Monday, December 5, 2016

Paths to Pathological Apathy

I got the news that another physician had committed suicide a few days ago. Sadly, this is not surprising, but this time it was a person I knew. There has been a lot written recently about physician and medical student suicide and I will leave the numbers and such for other people. What I do want to address is what I perceive to be the underlying reason -- and again, many other smarter and more experienced people than myself have written about this, too. I feel like the suicide epidemic in our society, including physicians, but also other groups seeing huge increases (veterans and children) shares a common cause.

As I reflected on the latest bad news, a question that was asked of me in an interview came to my mind.

"What is the largest problem facing our society today?"

Of course, this can be taken in many different directions, and I've never been asked that before in an interview (although I love these open ended questions -- my main problem is staying focused -- which is hard when you have so many (good?) things to say!) and as such, I hadn't really thought about this. After a moment's reflection I said: "apathy."

At that moment I was not looking at 'apathy' as a component of the suicide epidemic, but just something that has been on my mind concerning the larger American public in general. But they are tied at a level that I hadn't been able to put together at that moment.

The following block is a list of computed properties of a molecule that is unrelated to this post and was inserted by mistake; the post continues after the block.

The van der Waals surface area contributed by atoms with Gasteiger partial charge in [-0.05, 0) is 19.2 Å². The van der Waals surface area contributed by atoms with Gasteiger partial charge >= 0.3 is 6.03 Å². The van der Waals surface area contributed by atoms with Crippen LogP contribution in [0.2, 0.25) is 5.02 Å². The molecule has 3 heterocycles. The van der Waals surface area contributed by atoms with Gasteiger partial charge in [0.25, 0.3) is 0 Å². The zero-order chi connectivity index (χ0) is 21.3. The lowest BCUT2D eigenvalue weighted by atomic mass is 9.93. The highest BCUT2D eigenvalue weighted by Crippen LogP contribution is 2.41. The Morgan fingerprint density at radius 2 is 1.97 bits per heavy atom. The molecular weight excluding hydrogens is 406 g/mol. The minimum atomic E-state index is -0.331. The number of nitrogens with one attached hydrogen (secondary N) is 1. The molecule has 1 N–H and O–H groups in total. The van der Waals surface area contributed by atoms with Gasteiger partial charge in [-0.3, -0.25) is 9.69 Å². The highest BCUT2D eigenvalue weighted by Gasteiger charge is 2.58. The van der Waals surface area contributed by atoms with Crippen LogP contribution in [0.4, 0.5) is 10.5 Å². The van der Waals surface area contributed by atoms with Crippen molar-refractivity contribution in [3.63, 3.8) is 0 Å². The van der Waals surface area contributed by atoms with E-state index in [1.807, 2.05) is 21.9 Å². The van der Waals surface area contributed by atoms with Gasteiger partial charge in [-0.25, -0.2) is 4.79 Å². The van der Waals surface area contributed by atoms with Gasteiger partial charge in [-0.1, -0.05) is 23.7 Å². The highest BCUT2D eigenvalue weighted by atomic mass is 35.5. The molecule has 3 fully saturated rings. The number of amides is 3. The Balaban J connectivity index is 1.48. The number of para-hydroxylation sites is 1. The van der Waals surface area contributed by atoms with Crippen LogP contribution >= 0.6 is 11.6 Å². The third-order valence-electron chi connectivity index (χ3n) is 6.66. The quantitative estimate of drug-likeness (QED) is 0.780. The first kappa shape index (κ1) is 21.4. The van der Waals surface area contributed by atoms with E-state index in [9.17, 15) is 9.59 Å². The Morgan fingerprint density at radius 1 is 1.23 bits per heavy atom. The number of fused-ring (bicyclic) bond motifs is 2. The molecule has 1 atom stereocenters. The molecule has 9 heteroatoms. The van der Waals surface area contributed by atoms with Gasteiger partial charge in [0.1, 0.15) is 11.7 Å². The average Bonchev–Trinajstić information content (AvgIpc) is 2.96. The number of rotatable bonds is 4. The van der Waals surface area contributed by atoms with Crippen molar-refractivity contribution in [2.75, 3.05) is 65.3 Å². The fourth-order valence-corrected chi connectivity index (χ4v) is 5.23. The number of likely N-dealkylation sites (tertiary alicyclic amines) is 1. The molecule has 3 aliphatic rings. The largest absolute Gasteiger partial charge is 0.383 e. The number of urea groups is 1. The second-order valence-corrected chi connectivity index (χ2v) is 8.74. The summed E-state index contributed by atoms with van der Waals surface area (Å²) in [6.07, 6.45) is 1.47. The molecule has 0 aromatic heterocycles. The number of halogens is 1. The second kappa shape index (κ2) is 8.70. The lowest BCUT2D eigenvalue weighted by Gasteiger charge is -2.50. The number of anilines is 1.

Now, most of my days are filled with people who are filled with passion -- and for this I am thankful. However, I'm not seeing patients these days and I get to select who I spend time with. But even with these people (those lucky enough to see me regularly) and myself feel powerless -- which is the spark for apathy. Many of us feel it in our jobs where the joy and satisfaction that comes from a job well done is often futile, and at worst brings repercussions.

Many veterans have written and spoken about the terrible disillusionment that came from the noble desire to serve their country and protect their fellow citizens only to feel like they were nothing more than a political pawn in a grand money making scheme. A dreadful sense of powerlessness descends and, especially in a rigid power structure like the military, apathy is the safest and most natural reaction.

Humans do not thrive when they are powerless, when they have no hope, when nobleness is usurped by corruption.

Physicians today, in America, especially young, aspiring or in-training physicians are choosing a path which has disparate material rewards per unit-of-effort put forth -- this is why many of our brightest young people choose finance, or even computer engineering. The time, debt and liability that comes with being a physician is unparalleled and unless we can find satisfaction in what we set out to do in the first place, apathy will set in.

I place no claim on understanding why everyone who commits suicide does so -- but one aspect of the act itself that is noteworthy is the inherent self-empowerment (in what could be called a perverted form, to be sure) that comes with such a decision. To what degree this element plays has to be varied and individualized.

Perhaps in future posts a more detailed exploration of what makes physicians feel powerless is warranted. Undoubtedly as the years go by I will have a better understanding, too.

It doesn't mean anything to the suffering loved ones to repeat the mantra that 'suicide is a permanent solution to a temporary problem,' in the face of suffering -- I acknowledge that. But when a young life so full of promise and already acting as a conduit for good into this world is snuffed out, I don't have a lot else to say to the rest of us who are approaching this same threshold.